Yankees pitcher Sonny Gray, facing two controversies in one night: ‘I’m comfortable with who I am’
A rough night for New York Yankees pitcher Sonny Gray didn’t end when he was removed from Wednesday’s game against the lowly Baltimore Orioles after giving up eight hits and two walks in 2 2/3 innings.
Following his team’s 7-5 loss, Gray had to face questions from reporters on two controversial matters: the broad smile he wore on his face as he left the mound with boos raining down on him from the Yankee Stadium crowd; and a questionable tweet from his past that referenced someone’s race.
Regarding why he was grinning after a poor performance, Gray said: “That’s how I handle things. I’ve done that my whole life. When you get put in a hole like that as a team, as many times as I’ve done that to us this year, it’s a frustrating spot to be in. That’s kind of how I handled the situation. It’s kind of how I tell myself to move on and not think about it and not let [bad performances] get to you.
“I’ve never in my whole life been a guy when things aren’t going his way and when you get hit around, I’ve never been a guy to come off the field and throw a glove or throw a hat and punch something or do anything. I’ve always been a mellow guy that tries to think things through and get over it and move on.”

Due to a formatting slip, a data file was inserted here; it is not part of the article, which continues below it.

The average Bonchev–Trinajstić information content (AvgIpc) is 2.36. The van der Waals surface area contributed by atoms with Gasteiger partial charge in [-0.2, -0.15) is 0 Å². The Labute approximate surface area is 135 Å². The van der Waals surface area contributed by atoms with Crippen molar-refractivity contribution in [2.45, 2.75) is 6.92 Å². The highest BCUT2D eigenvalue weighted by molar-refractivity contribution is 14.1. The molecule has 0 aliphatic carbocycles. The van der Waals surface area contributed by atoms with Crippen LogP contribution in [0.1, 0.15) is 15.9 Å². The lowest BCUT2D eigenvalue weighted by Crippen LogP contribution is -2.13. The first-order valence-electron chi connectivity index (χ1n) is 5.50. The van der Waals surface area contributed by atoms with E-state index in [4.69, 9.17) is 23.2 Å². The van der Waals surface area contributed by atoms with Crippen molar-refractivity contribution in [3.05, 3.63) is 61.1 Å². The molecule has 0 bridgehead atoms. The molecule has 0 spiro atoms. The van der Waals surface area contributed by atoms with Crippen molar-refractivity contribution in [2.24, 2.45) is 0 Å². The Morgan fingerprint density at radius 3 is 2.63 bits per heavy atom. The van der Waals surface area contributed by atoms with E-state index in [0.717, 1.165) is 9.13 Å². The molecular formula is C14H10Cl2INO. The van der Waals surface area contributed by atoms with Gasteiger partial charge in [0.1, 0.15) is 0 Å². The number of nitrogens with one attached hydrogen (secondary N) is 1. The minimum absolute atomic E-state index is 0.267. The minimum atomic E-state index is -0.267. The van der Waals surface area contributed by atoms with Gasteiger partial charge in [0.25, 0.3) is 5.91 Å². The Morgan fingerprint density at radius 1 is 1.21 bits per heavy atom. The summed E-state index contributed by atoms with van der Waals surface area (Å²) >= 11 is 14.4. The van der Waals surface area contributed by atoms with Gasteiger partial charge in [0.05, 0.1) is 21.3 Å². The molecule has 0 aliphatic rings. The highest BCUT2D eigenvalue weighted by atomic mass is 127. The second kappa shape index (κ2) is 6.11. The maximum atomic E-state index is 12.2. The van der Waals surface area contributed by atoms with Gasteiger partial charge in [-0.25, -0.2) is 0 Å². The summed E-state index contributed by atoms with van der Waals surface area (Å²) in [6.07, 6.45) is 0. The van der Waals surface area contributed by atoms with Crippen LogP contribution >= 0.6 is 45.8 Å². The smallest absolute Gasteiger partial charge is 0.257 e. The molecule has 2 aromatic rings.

Gray, 28, might have foreshadowed the incident in a 2009 tweet about then-Philadelphia pitcher Pedro Martinez.
“You have to be really good to get all of Yankee stadium to boo you as you’re walking off the mound … and a hall of famer to smile about it,” Gray wrote at the time.
But that’s not the tweet from Gray’s past that he was asked about Wednesday night. Instead it was one from 2012 directed toward former teammate Rashun Dixon, who went by the Twitter handle @Sir_Peanut (the account has since been deactivated).
It read: “1. You didn’t go to college 2. You are black.”
The tweet resurfaced during Wednesday’s game. Gray’s Twitter account was briefly deactivated afterward and returned without the questionable tweet.
Gray told reporters the tweet was in reference to an inside joke between him and Dixon, and it was “ridiculous” for anyone to think otherwise.
“I’m comfortable with who I am,” Gray said. “You can ask anyone in this clubhouse who I am and what I’m about. … If people are trying to dig stuff up, then ask [Dixon]. If people are gonna try to question my integrity and question who I am, then so be it, because I know who I am and if you know me, you know who I am.”
The controversy came days after Atlanta Braves pitcher Sean Newcomb and Washington Nationals shortstop Trea Turner issued apologies after offensive tweets from their past had resurfaced. Last month, Milwaukee Brewers reliever Josh Hader found himself in a similar position after pitching in the All-Star game.
But Gray said his situation is different.
“My past has helped shape who I am today,” Gray said. “If people want to question who I am, like I said, I’ll face that head-on because I’m not scared of my past. Everything that’s happened in my past has done nothing but made me a better man.”
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